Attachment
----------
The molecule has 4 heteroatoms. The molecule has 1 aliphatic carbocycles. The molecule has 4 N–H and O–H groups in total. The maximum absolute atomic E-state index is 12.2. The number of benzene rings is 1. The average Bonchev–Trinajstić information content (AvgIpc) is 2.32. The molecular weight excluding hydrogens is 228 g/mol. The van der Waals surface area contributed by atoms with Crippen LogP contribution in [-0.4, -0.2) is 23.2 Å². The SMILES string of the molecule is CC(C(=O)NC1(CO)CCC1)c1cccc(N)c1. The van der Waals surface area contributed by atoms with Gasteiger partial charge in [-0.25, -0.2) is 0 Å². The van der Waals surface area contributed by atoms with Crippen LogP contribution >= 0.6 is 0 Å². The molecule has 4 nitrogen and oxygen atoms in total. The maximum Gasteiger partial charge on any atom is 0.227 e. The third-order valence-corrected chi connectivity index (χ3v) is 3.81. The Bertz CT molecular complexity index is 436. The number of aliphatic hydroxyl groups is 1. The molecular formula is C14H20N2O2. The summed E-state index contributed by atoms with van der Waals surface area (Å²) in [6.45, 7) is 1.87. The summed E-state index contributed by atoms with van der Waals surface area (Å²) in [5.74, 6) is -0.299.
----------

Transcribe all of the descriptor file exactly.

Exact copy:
The molecule has 4 heteroatoms. The molecule has 1 aliphatic carbocycles. The molecule has 4 N–H and O–H groups in total. The maximum absolute atomic E-state index is 12.2. The number of benzene rings is 1. The average Bonchev–Trinajstić information content (AvgIpc) is 2.32. The molecular weight excluding hydrogens is 228 g/mol. The van der Waals surface area contributed by atoms with Crippen LogP contribution in [-0.4, -0.2) is 23.2 Å². The SMILES string of the molecule is CC(C(=O)NC1(CO)CCC1)c1cccc(N)c1. The van der Waals surface area contributed by atoms with Gasteiger partial charge in [-0.25, -0.2) is 0 Å². The van der Waals surface area contributed by atoms with Crippen LogP contribution >= 0.6 is 0 Å². The molecule has 4 nitrogen and oxygen atoms in total. The maximum Gasteiger partial charge on any atom is 0.227 e. The third-order valence-corrected chi connectivity index (χ3v) is 3.81. The Bertz CT molecular complexity index is 436. The number of aliphatic hydroxyl groups is 1. The molecular formula is C14H20N2O2. The summed E-state index contributed by atoms with van der Waals surface area (Å²) in [6.45, 7) is 1.87. The summed E-state index contributed by atoms with van der Waals surface area (Å²) in [5.74, 6) is -0.299.